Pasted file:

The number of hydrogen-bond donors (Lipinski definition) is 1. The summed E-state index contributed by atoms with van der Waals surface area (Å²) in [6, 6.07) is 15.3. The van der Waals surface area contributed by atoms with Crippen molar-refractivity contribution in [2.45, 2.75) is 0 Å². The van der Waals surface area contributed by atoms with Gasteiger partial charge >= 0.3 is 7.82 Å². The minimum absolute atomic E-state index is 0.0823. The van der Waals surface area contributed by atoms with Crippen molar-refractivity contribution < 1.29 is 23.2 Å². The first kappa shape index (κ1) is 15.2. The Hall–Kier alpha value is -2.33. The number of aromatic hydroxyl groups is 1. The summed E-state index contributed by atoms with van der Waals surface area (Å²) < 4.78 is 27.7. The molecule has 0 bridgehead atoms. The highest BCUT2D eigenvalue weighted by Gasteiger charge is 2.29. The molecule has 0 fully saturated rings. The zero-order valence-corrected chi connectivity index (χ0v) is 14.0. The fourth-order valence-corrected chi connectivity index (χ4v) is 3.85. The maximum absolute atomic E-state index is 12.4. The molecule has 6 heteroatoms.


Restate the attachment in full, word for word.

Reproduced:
The number of hydrogen-bond donors (Lipinski definition) is 1. The summed E-state index contributed by atoms with van der Waals surface area (Å²) in [6, 6.07) is 15.3. The van der Waals surface area contributed by atoms with Crippen molar-refractivity contribution in [2.45, 2.75) is 0 Å². The van der Waals surface area contributed by atoms with Gasteiger partial charge >= 0.3 is 7.82 Å². The minimum absolute atomic E-state index is 0.0823. The van der Waals surface area contributed by atoms with Crippen molar-refractivity contribution < 1.29 is 23.2 Å². The first kappa shape index (κ1) is 15.2. The Hall–Kier alpha value is -2.33. The number of aromatic hydroxyl groups is 1. The summed E-state index contributed by atoms with van der Waals surface area (Å²) < 4.78 is 27.7. The molecule has 0 bridgehead atoms. The highest BCUT2D eigenvalue weighted by Gasteiger charge is 2.29. The molecule has 0 fully saturated rings. The zero-order valence-corrected chi connectivity index (χ0v) is 14.0. The fourth-order valence-corrected chi connectivity index (χ4v) is 3.85. The maximum absolute atomic E-state index is 12.4. The molecule has 6 heteroatoms.